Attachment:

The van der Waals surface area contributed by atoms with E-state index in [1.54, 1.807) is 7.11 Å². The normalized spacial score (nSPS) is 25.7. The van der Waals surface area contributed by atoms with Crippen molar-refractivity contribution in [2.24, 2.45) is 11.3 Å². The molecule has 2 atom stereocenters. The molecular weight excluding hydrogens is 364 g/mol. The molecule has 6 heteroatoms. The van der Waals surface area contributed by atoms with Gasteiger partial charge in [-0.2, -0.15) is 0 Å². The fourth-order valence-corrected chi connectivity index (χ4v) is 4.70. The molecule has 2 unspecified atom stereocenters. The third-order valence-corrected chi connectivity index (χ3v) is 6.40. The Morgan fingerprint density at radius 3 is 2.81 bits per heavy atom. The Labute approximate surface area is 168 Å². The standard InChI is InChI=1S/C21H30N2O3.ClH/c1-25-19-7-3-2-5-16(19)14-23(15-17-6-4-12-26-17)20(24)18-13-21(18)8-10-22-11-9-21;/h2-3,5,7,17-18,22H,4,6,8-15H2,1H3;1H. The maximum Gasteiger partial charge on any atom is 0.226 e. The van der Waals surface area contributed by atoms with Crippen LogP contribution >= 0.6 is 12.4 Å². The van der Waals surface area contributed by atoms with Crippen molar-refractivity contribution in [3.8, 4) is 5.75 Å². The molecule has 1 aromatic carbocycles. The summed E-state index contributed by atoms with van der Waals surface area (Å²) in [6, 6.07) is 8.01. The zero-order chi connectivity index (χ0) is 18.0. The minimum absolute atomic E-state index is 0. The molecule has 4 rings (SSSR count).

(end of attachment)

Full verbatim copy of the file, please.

The van der Waals surface area contributed by atoms with E-state index in [1.54, 1.807) is 7.11 Å². The normalized spacial score (nSPS) is 25.7. The van der Waals surface area contributed by atoms with Crippen molar-refractivity contribution in [2.24, 2.45) is 11.3 Å². The molecule has 2 atom stereocenters. The molecular weight excluding hydrogens is 364 g/mol. The molecule has 6 heteroatoms. The van der Waals surface area contributed by atoms with Gasteiger partial charge in [-0.2, -0.15) is 0 Å². The fourth-order valence-corrected chi connectivity index (χ4v) is 4.70. The molecule has 2 unspecified atom stereocenters. The third-order valence-corrected chi connectivity index (χ3v) is 6.40. The Morgan fingerprint density at radius 3 is 2.81 bits per heavy atom. The Labute approximate surface area is 168 Å². The standard InChI is InChI=1S/C21H30N2O3.ClH/c1-25-19-7-3-2-5-16(19)14-23(15-17-6-4-12-26-17)20(24)18-13-21(18)8-10-22-11-9-21;/h2-3,5,7,17-18,22H,4,6,8-15H2,1H3;1H. The maximum Gasteiger partial charge on any atom is 0.226 e. The van der Waals surface area contributed by atoms with Crippen LogP contribution >= 0.6 is 12.4 Å². The van der Waals surface area contributed by atoms with Crippen molar-refractivity contribution in [3.8, 4) is 5.75 Å². The molecule has 1 aromatic carbocycles. The summed E-state index contributed by atoms with van der Waals surface area (Å²) in [6, 6.07) is 8.01. The zero-order chi connectivity index (χ0) is 18.0. The minimum absolute atomic E-state index is 0. The molecule has 4 rings (SSSR count).